Project team: Ashlee Horn, Jeff Hsiao, Katherine Spack, Alex Takahashi
Course: Bioengineering Senior Design Projects, fall 2016
InPrint is a wearable tremor tracker designed for patients with Parkinson’s disease. Parkinson’s disease is the second most common neurodegenerative disease, affecting ten million people across the globe. The symptoms of Parkinson’s, which include tremors, slowness, instability, fatigue, depression, and anxiety, can be particularly debilitating both physically and emotionally. Many patients have individualized treatment plans, meant to maximize drug effectiveness while minimizing adverse reactions. However, these treatment plans must be adjusted as the disease progresses — and this process can take several months, due to factors like low patient compliance with demanding tracking systems, subjective data on treatments’ effects, and inaccurate logging of symptoms. During this adjustment period, patients can experience intensified symptoms until they arrive at a stable drug regimen.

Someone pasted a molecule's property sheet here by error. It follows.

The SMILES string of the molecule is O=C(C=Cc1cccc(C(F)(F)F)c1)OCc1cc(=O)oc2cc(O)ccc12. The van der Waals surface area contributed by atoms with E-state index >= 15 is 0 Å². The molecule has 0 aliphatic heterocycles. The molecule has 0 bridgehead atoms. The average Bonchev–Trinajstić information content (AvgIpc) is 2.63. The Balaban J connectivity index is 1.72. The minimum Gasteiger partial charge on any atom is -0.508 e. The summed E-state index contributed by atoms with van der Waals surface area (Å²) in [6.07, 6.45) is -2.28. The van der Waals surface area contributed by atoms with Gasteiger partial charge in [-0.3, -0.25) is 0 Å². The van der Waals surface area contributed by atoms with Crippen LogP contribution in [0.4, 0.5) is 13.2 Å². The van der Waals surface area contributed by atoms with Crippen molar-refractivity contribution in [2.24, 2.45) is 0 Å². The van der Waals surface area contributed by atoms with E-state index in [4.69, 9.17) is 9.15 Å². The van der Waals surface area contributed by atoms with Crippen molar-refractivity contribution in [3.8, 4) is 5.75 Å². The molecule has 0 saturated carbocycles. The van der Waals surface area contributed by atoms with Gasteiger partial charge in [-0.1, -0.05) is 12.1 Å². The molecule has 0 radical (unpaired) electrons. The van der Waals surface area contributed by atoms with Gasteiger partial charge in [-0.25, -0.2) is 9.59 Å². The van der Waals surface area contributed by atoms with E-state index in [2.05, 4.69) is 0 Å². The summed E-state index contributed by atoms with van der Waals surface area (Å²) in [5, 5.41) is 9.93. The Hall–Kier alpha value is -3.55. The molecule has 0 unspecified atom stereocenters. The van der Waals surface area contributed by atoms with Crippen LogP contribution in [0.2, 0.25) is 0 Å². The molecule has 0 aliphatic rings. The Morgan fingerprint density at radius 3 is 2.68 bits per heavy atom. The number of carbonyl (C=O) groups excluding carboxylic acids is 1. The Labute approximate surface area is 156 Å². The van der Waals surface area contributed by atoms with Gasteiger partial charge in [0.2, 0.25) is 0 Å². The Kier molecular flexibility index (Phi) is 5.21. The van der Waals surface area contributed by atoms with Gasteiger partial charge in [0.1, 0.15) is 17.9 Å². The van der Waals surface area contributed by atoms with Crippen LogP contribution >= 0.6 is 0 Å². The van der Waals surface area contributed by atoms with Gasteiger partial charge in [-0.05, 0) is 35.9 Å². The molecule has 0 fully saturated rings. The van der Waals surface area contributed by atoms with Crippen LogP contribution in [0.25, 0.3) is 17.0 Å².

Currently, Parkinson’s patients lack convenient tools to accurately record their symptoms, which delays the determination of a stable drug regimen by a neurologist. The InPrint team’s solution, honed through conversations and observations with patients and doctors, simplifies symptom monitoring. Their proposed device uses wearable circuit technology, applying a thin-film metal temporary tattoo (which can be easily worn in diverse settings) to provide regular, accurate tremor data in relation to drug usage. This could enable neurologists to quickly identify an effective treatment regimen — leading to a shortened adjustment time for the patient.